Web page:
Second Spring Semester (Jan 2009 – May 2009) Adventures in Psychosis
My courses are “Public Libraries”, taught by the great Dr. G., and “Children’s Literature” by Dr. V. I soon start hearing the horror that is the teacher of Library Management – the course I have put off until later.
His name is Dr. S. Apparently this guy expects unbelievable things like subject / verb agreement and calls people on their idiotic comments. Gee, what a jerk.
While most of the others are suffering, I’m reading kid books and writing on another blog. My boss gives me the evil eye when she sees me check out lots of children’s literature. My decision to take Kiddie Lit has had the unforeseen benefit of freaking her out. She is certain I’m after her job now!
I forget most of Public Libraries, except that it was supposedly about how to work in a public library, provided said library was on Saturn. I did find out that some of the cohort (like my boss) think staff are as expendable as office supplies. I’m deeply touched.
We are told to create a Disaster Plan. My library naturally does not have one. They don’t even have a shovel to remove snow from the sidewalks. I ask my boss in the cohort what our procedures are in case of disaster, and she tells me to stop trying to copy off of her. No, really, I’m serious.
I’m pretty sure this is the semester where I seriously tick a cohort off with my opinions concerning filtering public access computers. Unfortunately, I forget that said person has been my roommate at TLA. Whoops.
I get another roommate who has thus far been a champion in class because she has absolutely no shame or fear when it comes to demanding answers from professors on the message boards. Her name is Kathy.
Second TLA! New Verse, Worse Than the First!
Here we go with the TLA Prep Merry-Go-Round . . . again. Dr. G and her grad assistant Summer insist that we tell them how we plan to travel to TLA and how long we’re staying and when we’re coming and going, etc. We ask what time we have to be there, what time the program starts and ends, etc. Summer has to check with Dr. G on that, who in turn has to ask the dean.
We are told again that they need those travel plans right away. Blindly, we make plane reservations. I decide to fly in Monday night, since they say that probably we will need to be there on Monday night.
I am informed that there are no rooms on Monday night. I change my reservations and charge them the difference.
I am told that now there are rooms on Monday night.
I decide to book a shuttle to and from the airport this time. While waiting for my shuttle, I start talking to a woman who turns out to be Dr. Mc. I barely keep from calling her my pet name for her by accident.
At the hotel, I find out that they have charged me for Monday night. They start trying to fix it. I take my stuff up to my room. Kathy decides that the room is not spiffy enough and gripes until they let us move to another floor.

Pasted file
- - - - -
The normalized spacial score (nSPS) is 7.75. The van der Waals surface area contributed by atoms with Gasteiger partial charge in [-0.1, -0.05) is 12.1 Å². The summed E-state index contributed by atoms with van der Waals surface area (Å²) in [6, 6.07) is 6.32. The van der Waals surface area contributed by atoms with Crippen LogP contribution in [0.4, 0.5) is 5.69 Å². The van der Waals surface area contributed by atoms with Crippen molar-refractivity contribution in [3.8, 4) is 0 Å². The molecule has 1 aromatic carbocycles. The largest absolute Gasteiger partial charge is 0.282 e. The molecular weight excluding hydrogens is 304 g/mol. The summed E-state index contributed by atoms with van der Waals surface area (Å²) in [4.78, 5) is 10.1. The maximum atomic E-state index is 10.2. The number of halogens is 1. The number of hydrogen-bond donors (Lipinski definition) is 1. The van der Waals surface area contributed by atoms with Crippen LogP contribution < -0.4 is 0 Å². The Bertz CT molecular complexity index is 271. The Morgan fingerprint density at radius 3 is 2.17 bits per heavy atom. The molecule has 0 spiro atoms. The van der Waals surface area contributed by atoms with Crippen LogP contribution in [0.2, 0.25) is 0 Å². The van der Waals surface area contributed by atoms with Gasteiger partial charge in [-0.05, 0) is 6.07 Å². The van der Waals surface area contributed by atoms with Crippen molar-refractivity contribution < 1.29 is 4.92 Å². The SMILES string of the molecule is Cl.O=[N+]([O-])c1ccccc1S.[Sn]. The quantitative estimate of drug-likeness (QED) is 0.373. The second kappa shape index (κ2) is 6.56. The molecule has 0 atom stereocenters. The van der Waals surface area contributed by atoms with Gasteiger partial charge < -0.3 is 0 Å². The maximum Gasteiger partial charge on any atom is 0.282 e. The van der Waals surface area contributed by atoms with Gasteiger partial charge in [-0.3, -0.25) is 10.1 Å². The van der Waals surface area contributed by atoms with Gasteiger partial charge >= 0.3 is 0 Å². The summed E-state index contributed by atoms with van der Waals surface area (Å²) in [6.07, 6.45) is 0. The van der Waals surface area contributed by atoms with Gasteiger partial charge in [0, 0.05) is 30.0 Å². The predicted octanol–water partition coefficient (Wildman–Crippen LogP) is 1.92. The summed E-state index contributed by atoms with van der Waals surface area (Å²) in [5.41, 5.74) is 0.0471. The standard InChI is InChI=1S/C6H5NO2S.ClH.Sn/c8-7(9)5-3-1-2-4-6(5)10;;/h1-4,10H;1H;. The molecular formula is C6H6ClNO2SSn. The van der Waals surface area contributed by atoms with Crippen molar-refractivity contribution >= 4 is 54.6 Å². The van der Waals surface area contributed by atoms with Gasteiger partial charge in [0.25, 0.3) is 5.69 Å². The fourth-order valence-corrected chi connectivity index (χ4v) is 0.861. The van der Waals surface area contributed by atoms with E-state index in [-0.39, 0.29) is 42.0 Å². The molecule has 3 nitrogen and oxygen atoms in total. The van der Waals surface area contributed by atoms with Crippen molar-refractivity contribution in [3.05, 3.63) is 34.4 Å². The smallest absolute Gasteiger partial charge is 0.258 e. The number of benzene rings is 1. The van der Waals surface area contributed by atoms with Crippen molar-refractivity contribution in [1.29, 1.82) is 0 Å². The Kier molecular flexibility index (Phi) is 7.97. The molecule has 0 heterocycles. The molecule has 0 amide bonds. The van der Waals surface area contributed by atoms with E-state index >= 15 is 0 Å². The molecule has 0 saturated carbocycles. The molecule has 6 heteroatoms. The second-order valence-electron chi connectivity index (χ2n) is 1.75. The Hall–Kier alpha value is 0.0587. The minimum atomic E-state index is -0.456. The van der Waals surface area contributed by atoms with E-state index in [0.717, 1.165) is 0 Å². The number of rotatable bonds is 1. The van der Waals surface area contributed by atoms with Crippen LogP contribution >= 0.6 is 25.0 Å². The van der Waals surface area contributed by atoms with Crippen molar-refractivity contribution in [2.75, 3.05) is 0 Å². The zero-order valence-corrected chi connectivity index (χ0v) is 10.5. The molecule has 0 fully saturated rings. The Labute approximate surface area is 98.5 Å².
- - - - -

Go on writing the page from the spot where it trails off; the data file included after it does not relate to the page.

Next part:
I find out that Kathy likes my boss. Her approval rating is shooting down rapidly.
Another cohort is charged for the entire floor’s rooms – in one night. The hotel graciously gives her a free breakfast to say “sorry” for taking over 1,000 dollars out of her account.
We have a meeting with Dr. J., Dr. G, and Dr. S. They’ve decided in their ultimate wisdom that Dr. S. (who doesn’t disguise the fact that he hates us all) would make a great motivational speaker. After his speech, most of us realize that we aren’t that great. In fact, we really suck.
The dean tells us not to worry about registration. There will be plenty of time to register for our classes.
The next day every class on my degree plan – except Library Management, of course, is filled in the first five minutes after registration opens.
I decide not to grab every single book this time, even if it is free. I’m learning.
Again, I don’t go to very many sessions. I can’t seem to negotiate my way around the halls fast enough. One session on Story Times looks promising until the women start clucking and mooing to the ABCs. A cohort and I run for our lives.
I am talked into trying the Fun Run/Walk. In the rain. And nearly die. But I get a T-shirt and a banana!
Somehow, this TLA seems to last twice as long as the first one. When I get home, it’s back to work! Children’s Literature teaches me one important lesson. There are stupid people all over this university, not just in my cohort program.
I dare complain to Dr. G because I am waitlisted for most of my classes. She is horrified and tattles on me to the dean who berates me for not being happy with my lot. For that much trouble, I should have used a few four letter words in my email.
Second Summer Session: Summer of Hell Part Two
I get a warning email that they are going to drop our schedules for nonpayment. Dr. G. assures us that won’t happen.
The university drops the schedules of every single student. As it turns out, the university’s incompetence works for me, as I’m able to re-register and get in first for my chosen classes. Haha, suckers!
This is the first official semester separate from the cohort. Many of the cohort have panic attacks and start sucking their thumbs.
I’m enrolled in “Multicultural Children’s Literature” and “Youth Programs”. I take more kid books out of the library. My boss asks why I don’t help with the programs if I like kiddie lit so much. I tell her she has never asked me. She huffs and says I need to show initiative and tell her I want to do storytimes like my coworkers did.
I ask my coworkers who work with storytime if they volunteered for the job. They look at me like I’ve lost my senses entirely.
Multicultural Children’s Literature is all about respecting other cultures. By staying the heck away from their literature, you dumb whiteys!
I’m shocked to discover that no library in my area has any books about gay people needed for this course (because gay people are now a race?). I order some through ILL through our ultra-conservative ILL person. I have to get my jollies where I can.